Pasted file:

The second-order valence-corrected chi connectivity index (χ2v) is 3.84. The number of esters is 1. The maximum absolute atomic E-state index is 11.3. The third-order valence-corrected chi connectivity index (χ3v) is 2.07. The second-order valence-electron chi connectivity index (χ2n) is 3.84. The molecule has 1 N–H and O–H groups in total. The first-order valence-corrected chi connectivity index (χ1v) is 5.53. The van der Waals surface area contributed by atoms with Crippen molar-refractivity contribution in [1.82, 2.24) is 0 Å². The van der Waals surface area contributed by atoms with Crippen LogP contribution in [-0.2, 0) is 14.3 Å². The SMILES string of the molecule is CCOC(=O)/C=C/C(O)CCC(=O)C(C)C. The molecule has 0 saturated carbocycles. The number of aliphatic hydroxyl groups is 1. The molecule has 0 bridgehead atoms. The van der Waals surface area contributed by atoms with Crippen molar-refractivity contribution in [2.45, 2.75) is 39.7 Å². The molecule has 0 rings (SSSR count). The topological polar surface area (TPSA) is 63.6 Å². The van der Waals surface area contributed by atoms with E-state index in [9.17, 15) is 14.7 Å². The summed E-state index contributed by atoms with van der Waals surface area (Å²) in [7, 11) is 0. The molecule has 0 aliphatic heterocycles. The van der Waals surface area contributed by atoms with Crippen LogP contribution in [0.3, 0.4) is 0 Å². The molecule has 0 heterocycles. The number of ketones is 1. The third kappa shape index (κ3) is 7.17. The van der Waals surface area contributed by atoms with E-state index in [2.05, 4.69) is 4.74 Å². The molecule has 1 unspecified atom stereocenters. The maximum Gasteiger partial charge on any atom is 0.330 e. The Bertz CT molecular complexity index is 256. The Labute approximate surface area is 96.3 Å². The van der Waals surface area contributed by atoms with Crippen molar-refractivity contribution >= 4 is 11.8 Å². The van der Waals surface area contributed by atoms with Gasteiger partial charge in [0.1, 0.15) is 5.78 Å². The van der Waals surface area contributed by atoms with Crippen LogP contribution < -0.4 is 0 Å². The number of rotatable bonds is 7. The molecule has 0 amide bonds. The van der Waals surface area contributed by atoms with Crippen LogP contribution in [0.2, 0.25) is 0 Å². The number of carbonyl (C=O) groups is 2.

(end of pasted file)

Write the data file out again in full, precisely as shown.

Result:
The second-order valence-corrected chi connectivity index (χ2v) is 3.84. The number of esters is 1. The maximum absolute atomic E-state index is 11.3. The third-order valence-corrected chi connectivity index (χ3v) is 2.07. The second-order valence-electron chi connectivity index (χ2n) is 3.84. The molecule has 1 N–H and O–H groups in total. The first-order valence-corrected chi connectivity index (χ1v) is 5.53. The van der Waals surface area contributed by atoms with Crippen molar-refractivity contribution in [1.82, 2.24) is 0 Å². The van der Waals surface area contributed by atoms with Crippen LogP contribution in [-0.2, 0) is 14.3 Å². The SMILES string of the molecule is CCOC(=O)/C=C/C(O)CCC(=O)C(C)C. The molecule has 0 saturated carbocycles. The number of aliphatic hydroxyl groups is 1. The molecule has 0 bridgehead atoms. The van der Waals surface area contributed by atoms with Crippen molar-refractivity contribution in [2.45, 2.75) is 39.7 Å². The molecule has 0 rings (SSSR count). The topological polar surface area (TPSA) is 63.6 Å². The van der Waals surface area contributed by atoms with E-state index in [9.17, 15) is 14.7 Å². The summed E-state index contributed by atoms with van der Waals surface area (Å²) in [7, 11) is 0. The molecule has 0 aliphatic heterocycles. The van der Waals surface area contributed by atoms with Crippen LogP contribution in [0.3, 0.4) is 0 Å². The molecule has 0 heterocycles. The number of ketones is 1. The third kappa shape index (κ3) is 7.17. The van der Waals surface area contributed by atoms with E-state index in [2.05, 4.69) is 4.74 Å². The molecule has 1 unspecified atom stereocenters. The maximum Gasteiger partial charge on any atom is 0.330 e. The Bertz CT molecular complexity index is 256. The Labute approximate surface area is 96.3 Å². The van der Waals surface area contributed by atoms with Crippen molar-refractivity contribution >= 4 is 11.8 Å². The van der Waals surface area contributed by atoms with Gasteiger partial charge in [0.1, 0.15) is 5.78 Å². The van der Waals surface area contributed by atoms with Crippen LogP contribution < -0.4 is 0 Å². The number of rotatable bonds is 7. The molecule has 0 amide bonds. The van der Waals surface area contributed by atoms with Crippen LogP contribution in [0.2, 0.25) is 0 Å². The number of carbonyl (C=O) groups is 2.